floppy disk jukebox


the disk

recently at work i've had to use floppy disks - the 3.5 inch, 1.44 MB plastic rectangles from the 80s. younger people might never have even used one of these disks, which were so ubiquitous at their peak that we STILL use a floppy disk to represent the "save" icon in thousands of GUIs.

i want to do something... stupid with them.

humans love tangible things, even if equivalents are better in every way; just look at casettes, vinyls, even old iPods over streaming audio off your phone. It's worse in almost every way, except silly human brain go "oooo" - why can't floppy disks be the same?

the plan

they're 1.44MB - this is *just* big enough to fit a VERY compressed mp3 file, and what's better than only being able to fit one song on each disk? (this is such a stupid idea).
i want to keep this project absurdly simple too - if i'm going to make a jukebox floppy disk player, it's not going to have play or pause, no FF or RW, and to "skip" a song, you'll have to change the disk yourself. It's definitely going to be a gimmick, but so is using vinyls in 2023!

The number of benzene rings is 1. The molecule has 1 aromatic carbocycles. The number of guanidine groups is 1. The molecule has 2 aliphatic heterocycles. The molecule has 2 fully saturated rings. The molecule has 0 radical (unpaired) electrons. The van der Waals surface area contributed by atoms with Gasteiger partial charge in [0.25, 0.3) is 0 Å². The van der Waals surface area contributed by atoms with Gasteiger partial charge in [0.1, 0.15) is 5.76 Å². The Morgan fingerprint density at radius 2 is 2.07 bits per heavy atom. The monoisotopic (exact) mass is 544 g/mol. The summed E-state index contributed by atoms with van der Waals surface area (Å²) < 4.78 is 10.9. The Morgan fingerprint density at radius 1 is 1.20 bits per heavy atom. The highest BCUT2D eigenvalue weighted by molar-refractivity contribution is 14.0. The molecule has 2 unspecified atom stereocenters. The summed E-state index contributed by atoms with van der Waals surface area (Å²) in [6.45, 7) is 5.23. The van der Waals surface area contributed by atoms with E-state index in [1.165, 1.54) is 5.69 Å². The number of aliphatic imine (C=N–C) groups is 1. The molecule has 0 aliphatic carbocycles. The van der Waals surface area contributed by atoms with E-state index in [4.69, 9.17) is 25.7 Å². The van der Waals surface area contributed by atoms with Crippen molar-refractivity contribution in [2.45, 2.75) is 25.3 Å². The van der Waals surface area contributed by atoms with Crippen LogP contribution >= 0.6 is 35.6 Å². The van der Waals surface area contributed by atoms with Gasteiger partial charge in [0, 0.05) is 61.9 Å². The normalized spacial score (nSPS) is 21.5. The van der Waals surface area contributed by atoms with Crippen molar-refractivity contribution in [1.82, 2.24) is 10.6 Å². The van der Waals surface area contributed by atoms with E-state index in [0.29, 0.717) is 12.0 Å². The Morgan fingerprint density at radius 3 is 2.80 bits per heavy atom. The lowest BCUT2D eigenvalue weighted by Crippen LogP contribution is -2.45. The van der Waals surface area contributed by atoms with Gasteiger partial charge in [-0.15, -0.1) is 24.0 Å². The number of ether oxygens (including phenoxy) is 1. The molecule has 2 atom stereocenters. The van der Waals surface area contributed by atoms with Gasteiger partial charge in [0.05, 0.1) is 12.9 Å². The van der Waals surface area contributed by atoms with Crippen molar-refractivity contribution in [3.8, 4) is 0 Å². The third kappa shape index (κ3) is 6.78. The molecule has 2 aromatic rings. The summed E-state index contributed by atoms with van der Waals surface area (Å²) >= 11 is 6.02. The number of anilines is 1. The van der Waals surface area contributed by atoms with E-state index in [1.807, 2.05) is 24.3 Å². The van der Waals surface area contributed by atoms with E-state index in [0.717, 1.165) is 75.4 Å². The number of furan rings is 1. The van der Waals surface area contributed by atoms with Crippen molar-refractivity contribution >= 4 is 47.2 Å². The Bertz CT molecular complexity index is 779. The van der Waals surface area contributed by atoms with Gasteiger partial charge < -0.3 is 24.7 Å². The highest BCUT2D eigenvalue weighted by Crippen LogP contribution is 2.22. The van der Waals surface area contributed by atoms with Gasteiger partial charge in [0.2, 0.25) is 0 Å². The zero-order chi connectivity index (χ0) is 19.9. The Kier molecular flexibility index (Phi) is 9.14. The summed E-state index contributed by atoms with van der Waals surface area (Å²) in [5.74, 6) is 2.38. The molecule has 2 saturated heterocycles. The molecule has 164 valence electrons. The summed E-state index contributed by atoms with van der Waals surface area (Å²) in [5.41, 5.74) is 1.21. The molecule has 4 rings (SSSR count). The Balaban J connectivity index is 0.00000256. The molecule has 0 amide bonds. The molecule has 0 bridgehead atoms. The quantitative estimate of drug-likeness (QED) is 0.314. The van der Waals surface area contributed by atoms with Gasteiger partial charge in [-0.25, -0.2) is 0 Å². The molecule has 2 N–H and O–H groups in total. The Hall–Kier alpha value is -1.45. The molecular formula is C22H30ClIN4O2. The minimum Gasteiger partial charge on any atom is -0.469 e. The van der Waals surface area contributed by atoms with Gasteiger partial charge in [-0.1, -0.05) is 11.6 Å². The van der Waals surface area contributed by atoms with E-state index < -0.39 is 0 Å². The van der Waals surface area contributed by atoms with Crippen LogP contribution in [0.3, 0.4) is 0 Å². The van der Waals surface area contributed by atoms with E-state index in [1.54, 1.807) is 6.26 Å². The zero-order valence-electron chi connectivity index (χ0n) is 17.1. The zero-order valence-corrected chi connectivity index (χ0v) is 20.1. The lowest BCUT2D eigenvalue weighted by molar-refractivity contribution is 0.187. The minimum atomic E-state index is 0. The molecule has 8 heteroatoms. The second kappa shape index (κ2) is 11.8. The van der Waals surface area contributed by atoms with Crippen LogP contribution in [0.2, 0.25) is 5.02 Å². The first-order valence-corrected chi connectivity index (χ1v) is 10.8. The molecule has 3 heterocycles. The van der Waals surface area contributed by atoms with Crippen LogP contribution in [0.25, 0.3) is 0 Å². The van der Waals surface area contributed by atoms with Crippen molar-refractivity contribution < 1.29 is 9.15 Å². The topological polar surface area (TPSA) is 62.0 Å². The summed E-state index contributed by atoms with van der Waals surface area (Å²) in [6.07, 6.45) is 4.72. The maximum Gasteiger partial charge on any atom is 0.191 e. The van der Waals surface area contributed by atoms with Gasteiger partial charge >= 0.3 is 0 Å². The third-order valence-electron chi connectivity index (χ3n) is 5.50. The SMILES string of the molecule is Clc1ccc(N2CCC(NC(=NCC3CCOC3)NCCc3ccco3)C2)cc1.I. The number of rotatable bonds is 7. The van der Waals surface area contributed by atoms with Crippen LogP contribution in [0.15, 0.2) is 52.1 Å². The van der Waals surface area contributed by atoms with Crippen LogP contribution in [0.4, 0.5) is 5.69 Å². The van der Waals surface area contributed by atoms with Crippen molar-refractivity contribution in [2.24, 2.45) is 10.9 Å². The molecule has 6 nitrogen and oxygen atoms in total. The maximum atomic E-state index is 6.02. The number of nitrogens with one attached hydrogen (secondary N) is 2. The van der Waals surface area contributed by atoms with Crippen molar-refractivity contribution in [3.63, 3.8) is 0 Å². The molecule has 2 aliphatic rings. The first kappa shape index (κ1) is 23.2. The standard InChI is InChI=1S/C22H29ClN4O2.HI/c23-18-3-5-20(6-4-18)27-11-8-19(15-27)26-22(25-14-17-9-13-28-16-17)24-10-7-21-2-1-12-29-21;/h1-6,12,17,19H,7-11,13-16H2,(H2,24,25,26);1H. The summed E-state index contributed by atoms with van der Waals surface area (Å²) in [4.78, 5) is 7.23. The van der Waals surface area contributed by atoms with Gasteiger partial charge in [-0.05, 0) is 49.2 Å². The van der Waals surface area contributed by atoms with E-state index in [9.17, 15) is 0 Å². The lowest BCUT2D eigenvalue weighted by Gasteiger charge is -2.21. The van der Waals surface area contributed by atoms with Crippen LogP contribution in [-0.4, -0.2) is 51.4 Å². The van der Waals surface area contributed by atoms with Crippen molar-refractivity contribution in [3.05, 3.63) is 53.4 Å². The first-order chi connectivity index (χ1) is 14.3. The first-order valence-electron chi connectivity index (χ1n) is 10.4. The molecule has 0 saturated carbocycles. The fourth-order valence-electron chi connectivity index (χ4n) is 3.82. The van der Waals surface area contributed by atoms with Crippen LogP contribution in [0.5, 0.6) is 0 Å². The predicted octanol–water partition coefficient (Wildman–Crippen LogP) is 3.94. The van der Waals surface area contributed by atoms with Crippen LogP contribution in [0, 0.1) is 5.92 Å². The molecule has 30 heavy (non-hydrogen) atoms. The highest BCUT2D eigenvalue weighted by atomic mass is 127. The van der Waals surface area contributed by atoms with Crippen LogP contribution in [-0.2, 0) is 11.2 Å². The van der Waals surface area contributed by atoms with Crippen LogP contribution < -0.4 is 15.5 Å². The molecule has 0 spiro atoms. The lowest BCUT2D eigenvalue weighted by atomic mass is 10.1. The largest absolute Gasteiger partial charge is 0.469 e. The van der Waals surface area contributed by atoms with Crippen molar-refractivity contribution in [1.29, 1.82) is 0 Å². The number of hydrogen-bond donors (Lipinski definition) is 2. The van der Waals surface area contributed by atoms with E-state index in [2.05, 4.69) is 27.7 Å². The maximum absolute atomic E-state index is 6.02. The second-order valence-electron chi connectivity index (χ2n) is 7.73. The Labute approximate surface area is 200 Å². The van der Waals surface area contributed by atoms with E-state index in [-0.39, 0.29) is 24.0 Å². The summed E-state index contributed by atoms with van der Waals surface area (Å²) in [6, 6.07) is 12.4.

front drawing of the floppy disk player side drawing of the floppy disk player

it needs some kind of output, other than audio, so a small 16x2 LCD should fit the theme - It'll show the status of the player, and current song metadata.

the hardware

here is every component needed for the simplest version:

the floppy drive plugs into the Pi, the LCD display to the GPIO pins, and all the Pi needs is power and aux out connected. At the moment I have no plans to include any buttons or dials (although i did draw them on the diagram!)

the software

there's a few ways this could go together on the software side, but here are the facts:

we have a floppy drive connected, and sometimes a floppy disk insertedm which may have an audio file on it. we want to make sure the disk is mounted, and if a valid audio file found to play it!

We could keep the audio file on the root of a formatted floppy, but this will lose some available space. We could also write the audio file directly to the disk, but then we'll have issues with checking if the file is valid and storing metadata too - standard DOS formatted floppies should be fine.

all we need to do is mount the disk and play the file - metadata can be read from a .txt and printed to the display.

In the video above, I tested only two audio formats. MP3s compressed down to 1.44MB turn out to be barely recognisable. MP3 really isn't meant for the modern world - so i tried the OPUS compression format. It's designed for voice and streaming, but it performed very well with a significant improvement over MP3. Unfortuately it's still audibly compressed, but that's a tradeoff i'm willing to make.


two functional prototypes, where the disk is autoplayed when inserted into the drive